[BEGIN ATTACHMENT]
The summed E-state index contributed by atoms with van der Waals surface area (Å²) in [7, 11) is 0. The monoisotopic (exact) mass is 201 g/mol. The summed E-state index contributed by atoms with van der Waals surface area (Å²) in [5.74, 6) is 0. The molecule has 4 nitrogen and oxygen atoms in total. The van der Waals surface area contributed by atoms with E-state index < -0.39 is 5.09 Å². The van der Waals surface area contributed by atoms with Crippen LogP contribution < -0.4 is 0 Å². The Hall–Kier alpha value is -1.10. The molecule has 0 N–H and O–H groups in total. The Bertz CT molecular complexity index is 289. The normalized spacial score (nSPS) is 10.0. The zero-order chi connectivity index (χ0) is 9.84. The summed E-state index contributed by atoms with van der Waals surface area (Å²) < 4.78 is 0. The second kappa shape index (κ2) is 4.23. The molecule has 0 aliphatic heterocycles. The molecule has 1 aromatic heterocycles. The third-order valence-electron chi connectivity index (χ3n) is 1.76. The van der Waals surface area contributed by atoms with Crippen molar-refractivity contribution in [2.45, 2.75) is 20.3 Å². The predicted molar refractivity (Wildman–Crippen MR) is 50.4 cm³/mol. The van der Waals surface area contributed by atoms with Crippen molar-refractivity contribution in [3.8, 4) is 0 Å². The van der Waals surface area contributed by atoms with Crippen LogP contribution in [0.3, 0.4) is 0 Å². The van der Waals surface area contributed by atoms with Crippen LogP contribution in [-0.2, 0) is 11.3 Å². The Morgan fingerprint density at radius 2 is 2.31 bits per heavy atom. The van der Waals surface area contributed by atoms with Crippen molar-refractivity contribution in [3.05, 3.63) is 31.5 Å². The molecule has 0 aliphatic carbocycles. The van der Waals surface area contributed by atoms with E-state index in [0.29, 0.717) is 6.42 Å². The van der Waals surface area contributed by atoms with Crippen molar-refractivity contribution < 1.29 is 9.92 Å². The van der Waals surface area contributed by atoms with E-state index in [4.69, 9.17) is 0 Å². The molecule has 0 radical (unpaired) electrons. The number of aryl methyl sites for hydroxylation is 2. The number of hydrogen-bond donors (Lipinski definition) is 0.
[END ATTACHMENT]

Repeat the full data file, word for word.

The summed E-state index contributed by atoms with van der Waals surface area (Å²) in [7, 11) is 0. The monoisotopic (exact) mass is 201 g/mol. The summed E-state index contributed by atoms with van der Waals surface area (Å²) in [5.74, 6) is 0. The molecule has 4 nitrogen and oxygen atoms in total. The van der Waals surface area contributed by atoms with E-state index < -0.39 is 5.09 Å². The van der Waals surface area contributed by atoms with Crippen LogP contribution < -0.4 is 0 Å². The Hall–Kier alpha value is -1.10. The molecule has 0 N–H and O–H groups in total. The Bertz CT molecular complexity index is 289. The normalized spacial score (nSPS) is 10.0. The zero-order chi connectivity index (χ0) is 9.84. The summed E-state index contributed by atoms with van der Waals surface area (Å²) < 4.78 is 0. The second kappa shape index (κ2) is 4.23. The molecule has 0 aliphatic heterocycles. The molecule has 1 aromatic heterocycles. The third-order valence-electron chi connectivity index (χ3n) is 1.76. The van der Waals surface area contributed by atoms with Crippen molar-refractivity contribution in [2.45, 2.75) is 20.3 Å². The predicted molar refractivity (Wildman–Crippen MR) is 50.4 cm³/mol. The van der Waals surface area contributed by atoms with Crippen molar-refractivity contribution in [3.8, 4) is 0 Å². The van der Waals surface area contributed by atoms with Crippen LogP contribution in [0.3, 0.4) is 0 Å². The van der Waals surface area contributed by atoms with Crippen LogP contribution in [-0.2, 0) is 11.3 Å². The Morgan fingerprint density at radius 2 is 2.31 bits per heavy atom. The van der Waals surface area contributed by atoms with Crippen molar-refractivity contribution in [3.05, 3.63) is 31.5 Å². The molecule has 0 aliphatic carbocycles. The van der Waals surface area contributed by atoms with E-state index in [0.29, 0.717) is 6.42 Å². The van der Waals surface area contributed by atoms with Crippen molar-refractivity contribution < 1.29 is 9.92 Å². The van der Waals surface area contributed by atoms with E-state index in [4.69, 9.17) is 0 Å². The molecule has 0 radical (unpaired) electrons. The number of aryl methyl sites for hydroxylation is 2. The number of hydrogen-bond donors (Lipinski definition) is 0.